Before 1989, Rotary generally prohibited women as members.  Therefore another organisation was established for the wives and daughters of Rotarians, known as Inner Wheel. Despite women now being able to join Rotary, Inner Wheel Clubs continue in many countries.

Inner Wheel is an international organisation closely linked to Rotary that was founded in 1924 by Margarette Golding, a nurse, business woman and the wife of a Manchester Rotarian, to unite wives and daughters of Rotarians.  Prior to 1924, wives of Rotarians in many cities and towns, prompted by a concern for public welfare, had been voluntarily, in the background, giving their time and energies to help in any service being undertaken by their menfolk.  On the 15th November 1923, twenty-seven Rotary wives, led by Mrs. Golding, met in a Cooling Room (because it was free of charge) at Herriot's Turkish Baths, St Mary's Street, Deansgate, Manchester.  They discussed the possibility of forming an independent ladies' group run on Rotary lines.  The objects of the Club, they explained, would be twofold, to foster friendship and to offer much more in the way of service.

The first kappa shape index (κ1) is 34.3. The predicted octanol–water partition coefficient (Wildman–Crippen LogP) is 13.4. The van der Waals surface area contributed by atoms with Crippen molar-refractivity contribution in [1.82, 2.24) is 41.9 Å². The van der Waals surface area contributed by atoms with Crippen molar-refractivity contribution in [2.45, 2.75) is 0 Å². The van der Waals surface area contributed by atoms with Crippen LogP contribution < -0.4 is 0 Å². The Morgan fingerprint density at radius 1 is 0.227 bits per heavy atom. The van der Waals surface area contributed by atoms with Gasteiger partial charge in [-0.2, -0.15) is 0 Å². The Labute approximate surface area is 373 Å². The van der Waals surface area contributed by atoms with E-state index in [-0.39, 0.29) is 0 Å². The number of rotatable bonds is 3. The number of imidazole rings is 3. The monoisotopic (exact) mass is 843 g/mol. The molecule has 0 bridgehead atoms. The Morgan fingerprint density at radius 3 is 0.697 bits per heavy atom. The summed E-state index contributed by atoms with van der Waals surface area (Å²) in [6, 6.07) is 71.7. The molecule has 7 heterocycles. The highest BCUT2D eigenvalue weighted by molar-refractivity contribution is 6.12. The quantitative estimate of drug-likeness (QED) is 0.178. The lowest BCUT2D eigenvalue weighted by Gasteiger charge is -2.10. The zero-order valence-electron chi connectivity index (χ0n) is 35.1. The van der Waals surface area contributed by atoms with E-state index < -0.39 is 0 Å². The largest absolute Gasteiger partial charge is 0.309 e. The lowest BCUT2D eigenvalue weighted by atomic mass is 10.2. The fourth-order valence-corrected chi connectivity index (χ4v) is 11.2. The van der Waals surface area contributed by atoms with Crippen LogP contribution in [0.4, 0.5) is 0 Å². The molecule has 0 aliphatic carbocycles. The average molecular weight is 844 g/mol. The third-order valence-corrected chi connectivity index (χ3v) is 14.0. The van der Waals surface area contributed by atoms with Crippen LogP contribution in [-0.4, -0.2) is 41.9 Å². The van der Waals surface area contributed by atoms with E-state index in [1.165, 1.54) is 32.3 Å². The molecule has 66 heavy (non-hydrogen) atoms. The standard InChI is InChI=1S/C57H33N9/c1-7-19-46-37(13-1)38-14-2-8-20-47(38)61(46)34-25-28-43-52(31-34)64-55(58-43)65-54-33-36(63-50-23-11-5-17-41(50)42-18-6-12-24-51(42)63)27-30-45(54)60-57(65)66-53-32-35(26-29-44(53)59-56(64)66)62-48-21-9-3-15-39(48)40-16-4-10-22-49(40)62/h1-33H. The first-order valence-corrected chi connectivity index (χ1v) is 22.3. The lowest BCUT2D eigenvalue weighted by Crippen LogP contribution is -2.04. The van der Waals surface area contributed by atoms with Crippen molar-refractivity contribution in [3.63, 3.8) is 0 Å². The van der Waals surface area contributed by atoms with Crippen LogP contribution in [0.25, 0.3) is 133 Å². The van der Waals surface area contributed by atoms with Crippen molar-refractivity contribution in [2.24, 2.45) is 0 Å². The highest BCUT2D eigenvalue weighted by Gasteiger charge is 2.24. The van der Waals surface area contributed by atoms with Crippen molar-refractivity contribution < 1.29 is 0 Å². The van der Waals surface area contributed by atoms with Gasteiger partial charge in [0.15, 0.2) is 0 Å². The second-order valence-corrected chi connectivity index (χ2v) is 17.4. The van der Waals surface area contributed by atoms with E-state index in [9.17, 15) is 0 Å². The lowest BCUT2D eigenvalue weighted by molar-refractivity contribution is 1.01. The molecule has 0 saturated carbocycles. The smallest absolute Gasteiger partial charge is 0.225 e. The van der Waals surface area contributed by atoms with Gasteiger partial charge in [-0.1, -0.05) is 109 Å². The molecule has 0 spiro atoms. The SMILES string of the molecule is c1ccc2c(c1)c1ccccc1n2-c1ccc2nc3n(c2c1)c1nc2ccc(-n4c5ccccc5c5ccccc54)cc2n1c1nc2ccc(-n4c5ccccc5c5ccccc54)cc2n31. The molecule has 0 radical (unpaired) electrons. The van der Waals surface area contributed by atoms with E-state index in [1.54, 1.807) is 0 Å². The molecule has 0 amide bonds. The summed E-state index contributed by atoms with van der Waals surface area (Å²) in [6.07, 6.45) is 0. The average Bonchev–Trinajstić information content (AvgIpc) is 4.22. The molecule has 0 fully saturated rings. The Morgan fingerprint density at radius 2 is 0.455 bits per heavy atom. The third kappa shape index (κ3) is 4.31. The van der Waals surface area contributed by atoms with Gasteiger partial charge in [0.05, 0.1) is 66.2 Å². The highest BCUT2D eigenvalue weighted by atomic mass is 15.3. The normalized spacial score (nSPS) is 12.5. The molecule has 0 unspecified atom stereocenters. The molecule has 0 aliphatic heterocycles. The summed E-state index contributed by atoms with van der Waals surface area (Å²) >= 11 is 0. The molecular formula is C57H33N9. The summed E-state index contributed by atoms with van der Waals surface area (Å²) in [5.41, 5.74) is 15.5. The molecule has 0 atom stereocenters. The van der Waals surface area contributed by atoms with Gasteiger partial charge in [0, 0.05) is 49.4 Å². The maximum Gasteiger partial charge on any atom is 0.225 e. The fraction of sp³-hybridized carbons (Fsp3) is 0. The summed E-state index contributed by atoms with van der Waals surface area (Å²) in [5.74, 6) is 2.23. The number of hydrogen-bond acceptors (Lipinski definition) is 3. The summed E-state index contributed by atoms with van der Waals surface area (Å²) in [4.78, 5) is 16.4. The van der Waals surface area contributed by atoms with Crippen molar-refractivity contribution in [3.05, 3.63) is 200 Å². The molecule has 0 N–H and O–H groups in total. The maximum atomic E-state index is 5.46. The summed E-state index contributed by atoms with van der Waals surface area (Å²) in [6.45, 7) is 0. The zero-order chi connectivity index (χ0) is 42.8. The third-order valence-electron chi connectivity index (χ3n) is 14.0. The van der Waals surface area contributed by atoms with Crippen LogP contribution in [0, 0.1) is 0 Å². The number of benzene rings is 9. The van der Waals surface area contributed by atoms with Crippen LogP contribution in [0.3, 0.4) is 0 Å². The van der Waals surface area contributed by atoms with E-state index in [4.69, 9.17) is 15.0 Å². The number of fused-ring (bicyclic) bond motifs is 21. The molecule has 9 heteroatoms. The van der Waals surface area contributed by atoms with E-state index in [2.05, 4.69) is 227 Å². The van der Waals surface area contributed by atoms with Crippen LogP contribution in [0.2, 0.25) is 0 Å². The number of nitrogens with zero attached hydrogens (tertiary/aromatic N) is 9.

The International Inner Wheel objectives are (a) promoting true friendship, (b) encouraging the ideals of personal service, and (c) fostering international understanding.  The International Inner Wheel is one of the largest women's voluntary organisations in the world.  It is active in over 103 countries with 100,000 members in 3895 clubs. 

Any woman who shares the three central aims of International Inner Wheel can join the organisation.  Members achieve these aims through Club events, which combine personal service, fund-raising, fellowship and fun, united by friendship and a common aim to serve the local community.  Members give practical support as well as financial help whenever there is a crisis, whether this occurs locally, nationally or internationally, for natural disasters or for people suffering in war-torn regions.